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Rattlesnakes still biting as heat continues

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Rattlesnakes still biting as heat continues

  • A diamondback rattlesnake coiled near a cactus near Tucson.
    Carla Kishinami/FlickrA diamondback rattlesnake coiled near a cactus near Tucson.

Fall is approaching but the Tucson's heat remains high, making it a pleasant place for desert wildlife that thrive on spiking temperatures. 

Rattlesnake activity is still at its peak, and the snakes will continue continue to be active until October, experts said.

The snakes' activity was at its highest in the first three weeks of August; 14 people were reported bitten in just the first six days of last month.

There were a total of 39 bites reported in August, said Keith Boesen, the director for the Arizona Poison and Drug Information Center, which serves all of Arizona except Maricopa County.

“It’s still in the peak of the season,” Boesen said. There were eight bites in just the first five days of September and there will likely be more, he added.

The most common snake bite victims are those who are unsuspecting, Boesen said. 

“A lot of the bites come from people having a casual interaction with nature,” he said. 

Hikers are usually aware of their surroundings and are cautious of the area, he added. More than half of bite victims are people who don’t look where they’re stepping or putting their hands. People doing yard work or who try to handle the reptiles in an effort to move them out of the road often get bit, Boesen said.

The most active time for snakes is during the evening when it’s cooler. Snakes enjoy the same temperatures as people and like to hide in cool places. 

On average, there is at least one bite a day during the active season. The poison center receives about 140 to 150 calls each year regarding bites, Boesen said.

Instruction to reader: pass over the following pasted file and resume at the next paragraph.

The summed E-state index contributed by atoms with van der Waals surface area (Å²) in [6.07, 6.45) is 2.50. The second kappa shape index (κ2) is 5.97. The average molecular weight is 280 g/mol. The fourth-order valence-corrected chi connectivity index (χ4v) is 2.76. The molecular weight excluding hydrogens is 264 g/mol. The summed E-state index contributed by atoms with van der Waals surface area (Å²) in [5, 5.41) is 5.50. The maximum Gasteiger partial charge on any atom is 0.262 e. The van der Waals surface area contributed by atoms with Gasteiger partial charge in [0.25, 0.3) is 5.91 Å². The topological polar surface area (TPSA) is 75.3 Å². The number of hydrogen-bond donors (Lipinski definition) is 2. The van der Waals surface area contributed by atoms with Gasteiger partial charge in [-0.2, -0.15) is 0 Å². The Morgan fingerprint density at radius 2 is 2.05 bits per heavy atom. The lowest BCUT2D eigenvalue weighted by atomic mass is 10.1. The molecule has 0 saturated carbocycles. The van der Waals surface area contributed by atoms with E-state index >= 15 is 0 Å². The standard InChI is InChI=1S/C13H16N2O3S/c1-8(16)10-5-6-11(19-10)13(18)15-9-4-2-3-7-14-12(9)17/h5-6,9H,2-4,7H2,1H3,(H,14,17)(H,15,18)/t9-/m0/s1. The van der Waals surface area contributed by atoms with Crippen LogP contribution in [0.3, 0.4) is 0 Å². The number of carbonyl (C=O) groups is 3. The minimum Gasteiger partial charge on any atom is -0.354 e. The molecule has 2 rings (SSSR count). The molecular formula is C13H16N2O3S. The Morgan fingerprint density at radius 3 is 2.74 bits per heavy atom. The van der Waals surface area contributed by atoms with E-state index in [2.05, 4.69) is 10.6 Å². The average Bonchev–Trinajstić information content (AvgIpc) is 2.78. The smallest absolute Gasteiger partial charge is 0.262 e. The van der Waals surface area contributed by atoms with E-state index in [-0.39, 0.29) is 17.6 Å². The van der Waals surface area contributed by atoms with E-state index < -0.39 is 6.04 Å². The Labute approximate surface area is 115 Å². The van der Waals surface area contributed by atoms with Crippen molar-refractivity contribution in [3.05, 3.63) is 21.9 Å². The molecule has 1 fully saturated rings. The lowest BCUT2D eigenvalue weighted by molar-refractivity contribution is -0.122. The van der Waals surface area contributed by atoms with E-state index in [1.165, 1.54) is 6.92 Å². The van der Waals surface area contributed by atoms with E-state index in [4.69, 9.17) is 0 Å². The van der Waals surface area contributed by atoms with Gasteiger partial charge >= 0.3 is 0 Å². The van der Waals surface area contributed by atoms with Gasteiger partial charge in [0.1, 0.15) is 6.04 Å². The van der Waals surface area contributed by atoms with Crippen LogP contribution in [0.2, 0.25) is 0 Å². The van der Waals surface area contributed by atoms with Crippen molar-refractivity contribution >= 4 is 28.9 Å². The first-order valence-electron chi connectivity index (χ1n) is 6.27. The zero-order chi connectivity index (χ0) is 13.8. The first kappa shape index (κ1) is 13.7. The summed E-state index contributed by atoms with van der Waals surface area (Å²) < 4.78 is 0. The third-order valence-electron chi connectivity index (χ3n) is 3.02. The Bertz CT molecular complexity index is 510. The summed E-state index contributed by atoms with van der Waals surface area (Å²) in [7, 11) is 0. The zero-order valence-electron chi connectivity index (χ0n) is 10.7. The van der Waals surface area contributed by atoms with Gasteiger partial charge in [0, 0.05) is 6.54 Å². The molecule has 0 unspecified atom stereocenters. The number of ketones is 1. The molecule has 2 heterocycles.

Because Tucson is more rural compared to cities like Phoenix, people are more likely to encounter snakes. Arizona has about 18 different types of snakes, making it home the the country's most diverse snake population, Boesen said.

“The best advice is to be aware,” he said. “Don’t blindly reach into a bush and hope there isn’t a snake there.” 

Avoiding venomous bites

  • Beware of active times. Reptiles in Arizona are more active during the warm months: April through October. During hot months, reptiles prefer the cool night air.
  • Watch where you step or put your hands. Reptiles hide from the heat in crevices or under rocks and other debris. Be sure to wear shoes or boots after dark.
  • Leave them alone. About 70 percent of bites were provoked.
  • Don’t handle dead reptiles. Snake reflexes can still result in a bite several hours after death.
  • Install outdoor lighting; snakes like to come out at night to enjoy the cooler temperatures. If you are concerned about dangerous reptiles in your yard, then seek professional assistance in removal.
  • Source: Arizona Poison and Drug Information Center news release

Arizona Poison and Drug Information Center

Located at the University of Arizona College of Pharmacy, the center serves all of Arizona except Maricopa County.

It provides free and confidential information on poison control and medication via a free 24-hour hotline: 1-800-222-1222.

The center is one of a total of 57 centers which make up the American Association of Poison Control Centers.

Arizona Poison and Drug Information Center

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